We tend to treat animals based on our perception of their levels of intelligence through a spectrum of human behavior that ranges from the ridiculous (pushing dogs in baby strollers) to the despicable (swatting flies). We show affection to dogs and cats and vigorously decry their mistreatment because they exhibit relatable traits and expressions. Yet, most of us don’t protest the inhumane slaughter of cows and chickens because they can’t look us in the eye.
Understanding consciousness and suffering in animals is obviously complex, and how far down the line such things go is impossible to say. Upon being eaten, plants have been known to send signals to nearby plants that will, in turn, subtly alter their appearance and flavor by developing unsightly features and unpleasant tastes that discourage their consumption. Broccoli seems to do this without such incitement.
Of course, we continue to debate and study the ethics of killing animals and the science of their behavior and emotions. Yet, there must be something that it is like to be a fly…or a jellyfish…or a bird.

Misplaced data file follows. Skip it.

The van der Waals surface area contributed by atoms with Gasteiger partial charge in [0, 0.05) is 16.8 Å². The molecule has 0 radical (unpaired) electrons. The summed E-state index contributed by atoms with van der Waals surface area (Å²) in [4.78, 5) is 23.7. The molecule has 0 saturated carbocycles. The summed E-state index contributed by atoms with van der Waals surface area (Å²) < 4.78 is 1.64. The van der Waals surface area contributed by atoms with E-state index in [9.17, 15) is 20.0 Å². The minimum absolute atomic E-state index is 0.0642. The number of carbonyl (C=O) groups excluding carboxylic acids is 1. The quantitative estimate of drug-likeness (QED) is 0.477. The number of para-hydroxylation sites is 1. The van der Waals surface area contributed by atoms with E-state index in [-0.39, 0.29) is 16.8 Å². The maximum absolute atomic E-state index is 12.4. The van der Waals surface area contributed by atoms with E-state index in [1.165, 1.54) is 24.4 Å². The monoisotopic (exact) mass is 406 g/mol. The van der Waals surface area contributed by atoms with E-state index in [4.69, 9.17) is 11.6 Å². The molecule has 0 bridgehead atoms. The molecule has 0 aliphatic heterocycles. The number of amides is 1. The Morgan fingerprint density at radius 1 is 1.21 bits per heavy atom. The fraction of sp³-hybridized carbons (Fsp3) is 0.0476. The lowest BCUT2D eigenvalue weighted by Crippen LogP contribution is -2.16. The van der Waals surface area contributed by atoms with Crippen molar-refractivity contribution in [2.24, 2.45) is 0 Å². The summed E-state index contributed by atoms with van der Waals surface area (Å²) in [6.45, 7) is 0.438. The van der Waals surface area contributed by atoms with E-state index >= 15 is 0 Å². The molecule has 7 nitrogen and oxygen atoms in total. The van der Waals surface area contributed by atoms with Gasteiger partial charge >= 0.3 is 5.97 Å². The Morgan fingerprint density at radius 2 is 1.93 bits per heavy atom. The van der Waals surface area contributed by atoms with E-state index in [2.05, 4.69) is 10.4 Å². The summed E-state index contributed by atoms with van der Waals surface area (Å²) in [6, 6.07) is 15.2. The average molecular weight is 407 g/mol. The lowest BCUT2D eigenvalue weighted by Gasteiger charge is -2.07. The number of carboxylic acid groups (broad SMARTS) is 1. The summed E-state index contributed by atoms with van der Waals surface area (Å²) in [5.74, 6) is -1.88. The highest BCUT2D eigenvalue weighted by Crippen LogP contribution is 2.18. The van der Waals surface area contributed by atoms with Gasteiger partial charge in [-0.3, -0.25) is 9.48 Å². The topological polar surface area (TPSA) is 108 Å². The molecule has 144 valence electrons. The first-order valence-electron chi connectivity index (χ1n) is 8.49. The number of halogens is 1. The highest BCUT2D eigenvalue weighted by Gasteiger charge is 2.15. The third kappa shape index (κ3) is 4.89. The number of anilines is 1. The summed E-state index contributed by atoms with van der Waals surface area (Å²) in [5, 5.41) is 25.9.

On The Simpsons, Lisa asks, “Do we have any food that wasn’t brutally slaughtered?”, Homer responds, “Well, I think the veal died of loneliness.”
When I look at my dog staring out the window from a comfortable position on the couch, forlornly resting his face on the armrest, I like to think that he is reflecting on how he had been a bad boy earlier that day, as he contemplates how to make up for it. When he whimpers and trembles in his sleep I can’t help but think that his dreams must be real. He nudges my hand with his nose and I think he is being affectionate, until he bares his teeth and starts to gnaw on my hand, and I realize he is only trying to satisfy his instinctual desire to chew.